Interview: Olivia Brown, International Outdoor Swimming Competitor

By London_Duncan Last edited 133 months ago
Interview: Olivia Brown, International Outdoor Swimming Competitor

This weekend 670 swimmers from 21 countries will converge on the Tooting Bec Lido to take part in the international Winter Swimming Championships 2008. The event, which always takes place in an unheated outdoor pool, is being held outside Finland for the first time ever. Olivia Brown, a member of hosts the South London Swimming Club and entrant in three of this weekend's races, took time out from training to tell Londonist why she's looking forward to competing in near freezing temperatures.

My name is Olivia Brown and I’m 32. I work in the B2B conference industry, researching conference topics. I have always been passionate about swimming and have signed up to swim the English Channel in September 2008.

I swam for the first time in the winter at Tooting Bec Lido four years ago and found it exhilarating. If my memory serves me correctly I think I smiled for the entire day. I didn’t swim through the winter that year. This year will be my first full winter season and, believe me, I’m discovering new things about my toes and teeth-chattering abilities every day!

It is almost impossible to describe what I get out of cold-water swimming, particularly as I lack the poetic skill to put into words some of the truly amazing experiences I have had. However, as a simple example of what I get out of it, this morning, whilst having my early morning swim in the Serpentine, I found myself having to smooth out my stroke so I didn’t wake the sleeping swans! What? How on earth am I to explain the joy of that to anyone?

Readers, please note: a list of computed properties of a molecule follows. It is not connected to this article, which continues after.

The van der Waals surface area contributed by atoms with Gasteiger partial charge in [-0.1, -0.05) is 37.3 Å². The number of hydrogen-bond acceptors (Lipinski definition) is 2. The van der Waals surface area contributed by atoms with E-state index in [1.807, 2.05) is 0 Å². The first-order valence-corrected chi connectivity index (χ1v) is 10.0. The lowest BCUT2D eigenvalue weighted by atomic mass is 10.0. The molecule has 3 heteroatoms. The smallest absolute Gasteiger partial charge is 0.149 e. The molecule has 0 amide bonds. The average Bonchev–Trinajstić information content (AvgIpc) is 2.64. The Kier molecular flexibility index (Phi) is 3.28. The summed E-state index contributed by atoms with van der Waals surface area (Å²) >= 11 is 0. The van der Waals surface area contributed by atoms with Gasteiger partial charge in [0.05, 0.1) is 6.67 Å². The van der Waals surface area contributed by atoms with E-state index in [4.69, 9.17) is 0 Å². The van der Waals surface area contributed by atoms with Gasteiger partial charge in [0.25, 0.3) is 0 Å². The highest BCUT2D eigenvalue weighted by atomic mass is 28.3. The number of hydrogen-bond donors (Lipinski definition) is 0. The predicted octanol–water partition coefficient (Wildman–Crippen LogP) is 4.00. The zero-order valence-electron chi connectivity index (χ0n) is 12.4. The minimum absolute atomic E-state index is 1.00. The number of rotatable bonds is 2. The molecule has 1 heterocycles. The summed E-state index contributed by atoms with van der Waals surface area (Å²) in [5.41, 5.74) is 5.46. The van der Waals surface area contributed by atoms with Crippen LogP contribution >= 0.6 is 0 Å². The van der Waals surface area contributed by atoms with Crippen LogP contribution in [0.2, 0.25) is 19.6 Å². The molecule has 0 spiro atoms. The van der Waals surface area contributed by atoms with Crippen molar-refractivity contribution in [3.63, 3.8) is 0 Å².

It’s the simple experiences such as that that make me realise how lucky I am on a daily basis. Swimming in water so cold that my head stings and my nose freezes doesn’t sound pleasant but it is the most wonderfully inspiring moment of my day. It wakes me up and makes me smile. For half an hour every day I don’t think about anything else except sheer happiness, which is hard to come by in our world, and if you could bottle that feeling you’d be a millionaire. It seems a shame not to be able to encourage more people to do it when a simple hour out of their day could turn their lives around.

If I was reading that I’d be sceptical but, honestly, I believe 100% that cold-water swimming is the best prescription for happiness. Actually, I believe that open-water swimming is good for happiness, but the cold adds a little sparkle.

There are very strong reasons why open water and winter swimming are particularly good for women and their happiness. If I were asked to give my reasons I’d cite the obsession with image that plagues many 20 and 30-somethings in London today. This obsession is outlawed in swimming communities, not on purpose but simply by default.

I’d also mention the astonishingly high percentage of women in their 20’s and 30’s who are still haunted by eating disorders. Swimming helps women develop coping strategies to deal with this and in time overcome them. There is an upsetting amount of women out there who are depressed and lonely. I’d prescribe them half an hour to an hour once a week at their local open water swimming facility. In Captain Webb’s day open water swimming was prescribed for the common cold – “Blast it away”! Well, blast away melancholy and discontent, that’s my philosophy.

In truth I have no hard and fast proof of my convictions but if money were no object I’d invest in the research and put my neck on the line to prove my faith in the benefits of open water swimming. I’m sure there are many that will think I’m mad, but I am also sure that there are many who will agree.

Last Updated 07 February 2008